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The Promise: Year One of the Obama Presidency

At the end of Year 1, it’s still not clear where Obama is heading.

By Kevin Hartnett / May 25, 2010

The Promise By Jonathan Alter Simon & Schuster 458 pp., $28


As someone who admires Barack Obama and worked for a year on his presidential campaign, I find it hard to understand the depth of the anger he has inspired on the political right. His policies are left of center but hardly extreme, and by themselves don’t explain why a small but significant portion of the country sees in his ascent to power the end of life as we know it in America.

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Given this puzzle, other explanations for the vitriol have been proposed: that his skin color, middle name, or elite bearing incite a visceral response in people who consider him to be different from themselves. These strike me as relevant considerations, but I think they stop short of fully explaining phenomena like the “tea party.”

The gap between the apoplectic rhetoric and the reality of the Obama administration seems even more pronounced after reading Newsweek columnist Jonathan Alter’s new book The Promise, which depicts Obama’s first year in office as a clinic in sound decisionmaking. Obama is seen shuttling between policy meetings that he concludes by enumerating “take home” messages, and his study where he reads briefing binders late into the night. While George W. Bush may have been our first president with an MBA, it is Obama who seems to have absorbed the management practices taught in business schools. The result is a White House that feels wonky, competent, slightly claustrophobic, and even a little boring, but never revolutionary.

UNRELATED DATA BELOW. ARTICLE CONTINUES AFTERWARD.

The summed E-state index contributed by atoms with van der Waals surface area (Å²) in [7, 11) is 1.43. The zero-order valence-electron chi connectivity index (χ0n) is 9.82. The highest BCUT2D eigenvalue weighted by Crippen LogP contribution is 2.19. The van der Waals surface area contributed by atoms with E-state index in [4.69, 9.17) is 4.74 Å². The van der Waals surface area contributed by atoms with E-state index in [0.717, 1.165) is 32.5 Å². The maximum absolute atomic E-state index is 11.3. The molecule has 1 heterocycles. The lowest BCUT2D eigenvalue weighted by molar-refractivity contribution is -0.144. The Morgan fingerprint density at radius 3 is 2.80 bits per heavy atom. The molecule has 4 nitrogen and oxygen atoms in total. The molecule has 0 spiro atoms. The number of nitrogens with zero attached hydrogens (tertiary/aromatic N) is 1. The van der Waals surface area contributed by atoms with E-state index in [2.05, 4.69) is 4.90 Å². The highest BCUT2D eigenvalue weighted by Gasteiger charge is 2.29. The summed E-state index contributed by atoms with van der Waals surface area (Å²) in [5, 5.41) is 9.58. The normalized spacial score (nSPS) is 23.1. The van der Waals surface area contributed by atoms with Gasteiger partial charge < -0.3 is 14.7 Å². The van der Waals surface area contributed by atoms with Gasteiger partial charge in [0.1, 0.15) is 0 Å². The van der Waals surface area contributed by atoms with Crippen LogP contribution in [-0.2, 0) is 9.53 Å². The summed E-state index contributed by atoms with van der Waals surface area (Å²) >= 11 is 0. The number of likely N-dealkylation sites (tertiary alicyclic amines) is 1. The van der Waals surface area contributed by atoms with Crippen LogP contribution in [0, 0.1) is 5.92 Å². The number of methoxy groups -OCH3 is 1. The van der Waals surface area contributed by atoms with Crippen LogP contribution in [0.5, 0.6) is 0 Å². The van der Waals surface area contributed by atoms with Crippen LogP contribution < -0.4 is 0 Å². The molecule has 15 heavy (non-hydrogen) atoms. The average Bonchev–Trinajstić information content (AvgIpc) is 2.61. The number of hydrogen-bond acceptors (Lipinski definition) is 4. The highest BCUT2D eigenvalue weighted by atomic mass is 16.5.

Yet there is clearly something else going on. In an interview with Alter, Obama describes his approach to policymaking as a search for the correct answer to a problem. In this view, if you ask analytic questions, collect good information, and strip away ideological predilections, the right policy choices for America should become self-evident.

But Alter is correct to ask, “a right answer for whom?” As the health-care debate demonstrated, it’s possible for both parties to take a clear look at the facts and come to different conclusions about what’s best for the country. Though there was plenty of political hoopla around the issue, it was also true that Democrats and Republicans assigned unequal values to the goal of achieving universal coverage; the question ultimately turned on core values, and no briefing book was going to be able to say which approach was the wiser.


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